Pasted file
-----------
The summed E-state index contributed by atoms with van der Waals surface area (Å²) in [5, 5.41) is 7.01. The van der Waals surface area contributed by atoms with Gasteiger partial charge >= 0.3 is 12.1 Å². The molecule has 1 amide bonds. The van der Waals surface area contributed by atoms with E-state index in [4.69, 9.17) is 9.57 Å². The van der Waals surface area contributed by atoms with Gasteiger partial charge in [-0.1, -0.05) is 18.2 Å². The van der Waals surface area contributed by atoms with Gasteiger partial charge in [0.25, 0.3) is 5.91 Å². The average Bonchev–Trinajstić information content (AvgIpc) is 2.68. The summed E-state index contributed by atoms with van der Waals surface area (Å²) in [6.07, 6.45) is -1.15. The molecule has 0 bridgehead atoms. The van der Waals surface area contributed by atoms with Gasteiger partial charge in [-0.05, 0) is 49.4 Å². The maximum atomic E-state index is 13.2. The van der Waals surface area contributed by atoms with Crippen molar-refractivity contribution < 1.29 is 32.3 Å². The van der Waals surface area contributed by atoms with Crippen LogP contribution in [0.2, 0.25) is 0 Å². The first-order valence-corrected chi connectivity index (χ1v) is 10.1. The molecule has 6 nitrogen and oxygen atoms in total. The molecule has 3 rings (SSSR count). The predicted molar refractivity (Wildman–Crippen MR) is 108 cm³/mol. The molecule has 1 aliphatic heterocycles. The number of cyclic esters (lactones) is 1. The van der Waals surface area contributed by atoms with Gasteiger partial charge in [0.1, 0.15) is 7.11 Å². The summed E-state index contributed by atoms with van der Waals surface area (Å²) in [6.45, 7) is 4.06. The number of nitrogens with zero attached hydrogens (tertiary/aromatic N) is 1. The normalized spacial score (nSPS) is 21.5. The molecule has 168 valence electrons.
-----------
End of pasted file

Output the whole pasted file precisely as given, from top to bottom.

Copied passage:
The summed E-state index contributed by atoms with van der Waals surface area (Å²) in [5, 5.41) is 7.01. The van der Waals surface area contributed by atoms with Gasteiger partial charge >= 0.3 is 12.1 Å². The molecule has 1 amide bonds. The van der Waals surface area contributed by atoms with E-state index in [4.69, 9.17) is 9.57 Å². The van der Waals surface area contributed by atoms with Gasteiger partial charge in [-0.1, -0.05) is 18.2 Å². The van der Waals surface area contributed by atoms with Gasteiger partial charge in [0.25, 0.3) is 5.91 Å². The average Bonchev–Trinajstić information content (AvgIpc) is 2.68. The summed E-state index contributed by atoms with van der Waals surface area (Å²) in [6.07, 6.45) is -1.15. The molecule has 0 bridgehead atoms. The van der Waals surface area contributed by atoms with Gasteiger partial charge in [-0.05, 0) is 49.4 Å². The maximum atomic E-state index is 13.2. The van der Waals surface area contributed by atoms with Crippen molar-refractivity contribution < 1.29 is 32.3 Å². The van der Waals surface area contributed by atoms with Crippen LogP contribution in [0.2, 0.25) is 0 Å². The first-order valence-corrected chi connectivity index (χ1v) is 10.1. The molecule has 6 nitrogen and oxygen atoms in total. The molecule has 3 rings (SSSR count). The predicted molar refractivity (Wildman–Crippen MR) is 108 cm³/mol. The molecule has 1 aliphatic heterocycles. The number of cyclic esters (lactones) is 1. The van der Waals surface area contributed by atoms with Gasteiger partial charge in [0.1, 0.15) is 7.11 Å². The summed E-state index contributed by atoms with van der Waals surface area (Å²) in [6.45, 7) is 4.06. The number of nitrogens with zero attached hydrogens (tertiary/aromatic N) is 1. The normalized spacial score (nSPS) is 21.5. The molecule has 168 valence electrons.